The leaders of a World Wide Web Consortium (W3C) yesterday outlined changes made to an Internet privacy proposal.
to separate out health care information, which is a sensitive issue for many people, said Lorrie Cranor, chair of the P3P working group.
Quicker The new P3P working draft also records changes that should help speed the exchange of data between client and server, Cranor added. She and other W3C project leaders issued a status report on the privacy specification at this week's Ninth International World Wide Web Conference.
Despite the W3C working group's three-and-a-half-year effort to appease businesses, privacy advocates, technologists and governmental officials, the P3P proposal continues to attract criticism from those who say it does not go far enough to protect privacy.
Gentleman’s agreement One conference attendee described P3P as a "highly formalized expression of a very informal agreement", similar to a handshake, and questioned whether an agreement would hold up in a court of law.
"This looks to me like you're going to be working on this 10 years from now – with those legal issues in particular," said another attendee, David Brownell of California. Brownell said there "needs to be teeth in these policies" for the privacy specification to work.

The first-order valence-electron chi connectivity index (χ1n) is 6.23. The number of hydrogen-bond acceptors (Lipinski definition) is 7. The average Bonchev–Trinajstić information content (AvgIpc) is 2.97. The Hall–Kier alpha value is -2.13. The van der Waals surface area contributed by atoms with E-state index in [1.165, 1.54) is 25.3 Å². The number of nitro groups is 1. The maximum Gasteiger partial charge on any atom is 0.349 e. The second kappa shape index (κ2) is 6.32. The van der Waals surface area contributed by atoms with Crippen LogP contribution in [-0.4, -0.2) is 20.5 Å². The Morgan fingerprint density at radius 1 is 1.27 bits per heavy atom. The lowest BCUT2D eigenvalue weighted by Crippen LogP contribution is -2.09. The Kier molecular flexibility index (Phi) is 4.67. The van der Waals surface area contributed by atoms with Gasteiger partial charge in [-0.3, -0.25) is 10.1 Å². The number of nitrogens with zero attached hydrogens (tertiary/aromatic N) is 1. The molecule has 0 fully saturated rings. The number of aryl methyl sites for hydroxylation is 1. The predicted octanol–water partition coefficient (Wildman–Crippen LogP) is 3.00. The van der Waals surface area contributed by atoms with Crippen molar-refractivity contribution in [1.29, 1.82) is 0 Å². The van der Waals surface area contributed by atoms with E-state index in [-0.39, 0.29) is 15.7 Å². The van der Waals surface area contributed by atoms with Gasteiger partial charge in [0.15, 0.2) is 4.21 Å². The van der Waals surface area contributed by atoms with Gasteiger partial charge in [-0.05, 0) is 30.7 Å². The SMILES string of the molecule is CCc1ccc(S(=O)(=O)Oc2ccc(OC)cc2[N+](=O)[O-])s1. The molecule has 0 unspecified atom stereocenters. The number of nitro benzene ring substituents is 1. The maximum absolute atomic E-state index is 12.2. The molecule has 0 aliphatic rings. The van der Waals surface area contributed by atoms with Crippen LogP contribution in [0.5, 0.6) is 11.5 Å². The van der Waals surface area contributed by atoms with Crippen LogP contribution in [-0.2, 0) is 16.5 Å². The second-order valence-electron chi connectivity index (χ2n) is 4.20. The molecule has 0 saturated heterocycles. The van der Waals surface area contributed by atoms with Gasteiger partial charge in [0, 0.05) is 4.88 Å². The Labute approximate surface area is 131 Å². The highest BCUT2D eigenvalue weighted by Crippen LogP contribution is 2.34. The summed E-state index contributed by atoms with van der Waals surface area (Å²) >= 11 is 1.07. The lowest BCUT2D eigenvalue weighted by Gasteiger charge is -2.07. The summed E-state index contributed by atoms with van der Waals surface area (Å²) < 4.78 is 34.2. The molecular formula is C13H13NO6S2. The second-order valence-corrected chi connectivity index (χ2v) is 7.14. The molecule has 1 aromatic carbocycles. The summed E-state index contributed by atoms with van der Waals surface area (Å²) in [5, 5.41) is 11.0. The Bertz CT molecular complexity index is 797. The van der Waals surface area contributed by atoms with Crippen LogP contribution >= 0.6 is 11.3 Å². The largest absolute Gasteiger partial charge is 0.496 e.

Danger Web sites that adopt the P3P specification could also face governmental action, or be sued for engaging in deceptive practices, Wenning added.
Cranor predicted that P3P will reach W3C recommendation status, the final step in the approval process, this fall. He added that increasing numbers of Web sites will adopt the specification due to heightened pressure from the US government for companies to self-regulate themselves on the issue of online privacy.
But privacy advocate Jason Catlett, president of Junkbusters in Green Brook, New Jersey, countered that if the P3P specification "is used as an excuse not to require legally guaranteed privacy rights, it will have done everybody a disservice".